The Rosetta Stone

Melvyn Bragg and guests discuss one of the most famous museum objects in the world, shown in the image above in replica, and dating from around 196 BC. It is a damaged, dark granite block on which you can faintly see three scripts engraved: Greek at the bottom, Demotic in the middle and Hieroglyphs at the top. Napoleon’s soldiers found it in a Mamluk fort at Rosetta on the Egyptian coast, and soon realised the Greek words could be used to unlock the hieroglyphs. It was another 20 years before Champollion deciphered them, becoming the first to understand the hieroglyphs since they fell out of use 1500 years before and so opening up the written culture of ancient Egypt to the modern age.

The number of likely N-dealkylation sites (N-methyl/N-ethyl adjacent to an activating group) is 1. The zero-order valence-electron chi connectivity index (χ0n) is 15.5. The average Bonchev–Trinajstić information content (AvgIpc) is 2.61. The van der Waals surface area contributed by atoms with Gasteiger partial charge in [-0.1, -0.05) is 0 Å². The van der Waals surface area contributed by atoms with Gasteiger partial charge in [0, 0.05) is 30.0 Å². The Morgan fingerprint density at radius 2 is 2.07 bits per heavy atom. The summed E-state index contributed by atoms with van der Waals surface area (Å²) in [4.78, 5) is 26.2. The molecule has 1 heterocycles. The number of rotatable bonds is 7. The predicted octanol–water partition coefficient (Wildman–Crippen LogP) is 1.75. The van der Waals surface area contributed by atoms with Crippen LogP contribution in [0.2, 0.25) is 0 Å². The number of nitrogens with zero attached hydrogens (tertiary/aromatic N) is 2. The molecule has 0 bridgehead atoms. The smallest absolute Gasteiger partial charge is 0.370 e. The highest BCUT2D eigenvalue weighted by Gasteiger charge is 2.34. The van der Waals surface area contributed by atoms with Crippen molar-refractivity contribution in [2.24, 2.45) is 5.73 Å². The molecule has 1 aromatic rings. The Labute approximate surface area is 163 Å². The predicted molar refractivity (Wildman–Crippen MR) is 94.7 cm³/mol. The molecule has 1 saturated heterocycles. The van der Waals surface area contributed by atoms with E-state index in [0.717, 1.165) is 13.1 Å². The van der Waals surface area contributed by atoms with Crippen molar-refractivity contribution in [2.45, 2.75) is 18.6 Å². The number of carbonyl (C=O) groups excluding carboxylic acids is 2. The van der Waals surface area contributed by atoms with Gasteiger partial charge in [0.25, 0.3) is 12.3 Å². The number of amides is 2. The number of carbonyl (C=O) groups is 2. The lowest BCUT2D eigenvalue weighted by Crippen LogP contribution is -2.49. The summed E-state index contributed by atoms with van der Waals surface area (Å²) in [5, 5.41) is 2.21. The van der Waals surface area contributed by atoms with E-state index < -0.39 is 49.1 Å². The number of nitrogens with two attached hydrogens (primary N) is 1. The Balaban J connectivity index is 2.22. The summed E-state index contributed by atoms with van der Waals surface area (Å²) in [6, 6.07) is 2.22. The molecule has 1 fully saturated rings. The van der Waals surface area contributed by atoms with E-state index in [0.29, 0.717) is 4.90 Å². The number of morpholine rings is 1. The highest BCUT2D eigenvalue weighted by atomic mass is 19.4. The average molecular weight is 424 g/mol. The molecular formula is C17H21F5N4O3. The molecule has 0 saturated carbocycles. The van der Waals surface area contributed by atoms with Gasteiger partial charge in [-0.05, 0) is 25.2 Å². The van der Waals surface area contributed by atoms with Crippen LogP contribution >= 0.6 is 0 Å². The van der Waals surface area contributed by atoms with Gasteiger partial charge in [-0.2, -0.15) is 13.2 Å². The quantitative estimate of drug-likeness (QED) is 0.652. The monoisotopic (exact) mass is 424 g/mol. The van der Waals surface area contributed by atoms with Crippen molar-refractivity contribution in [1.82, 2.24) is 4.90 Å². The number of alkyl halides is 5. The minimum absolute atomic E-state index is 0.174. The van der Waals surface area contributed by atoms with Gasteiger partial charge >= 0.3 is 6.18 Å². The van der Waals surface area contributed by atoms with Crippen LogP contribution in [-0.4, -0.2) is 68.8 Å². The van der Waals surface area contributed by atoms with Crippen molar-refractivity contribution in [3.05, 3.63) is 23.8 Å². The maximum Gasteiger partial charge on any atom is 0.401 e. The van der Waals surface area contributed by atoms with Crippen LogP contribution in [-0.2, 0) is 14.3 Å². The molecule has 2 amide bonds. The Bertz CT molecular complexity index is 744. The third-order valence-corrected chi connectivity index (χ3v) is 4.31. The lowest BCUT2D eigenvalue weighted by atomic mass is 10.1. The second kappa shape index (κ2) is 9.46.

With
Penelope Wilson
Associate Professor of Egyptian Archaeology at Durham University

Campbell Price
Curator of Egypt and Sudan at the Manchester Museum

And

Richard Bruce Parkinson
Professor of Egyptology and Fellow of The Queen’s College, University of Oxford

Producer: Simon Tillotson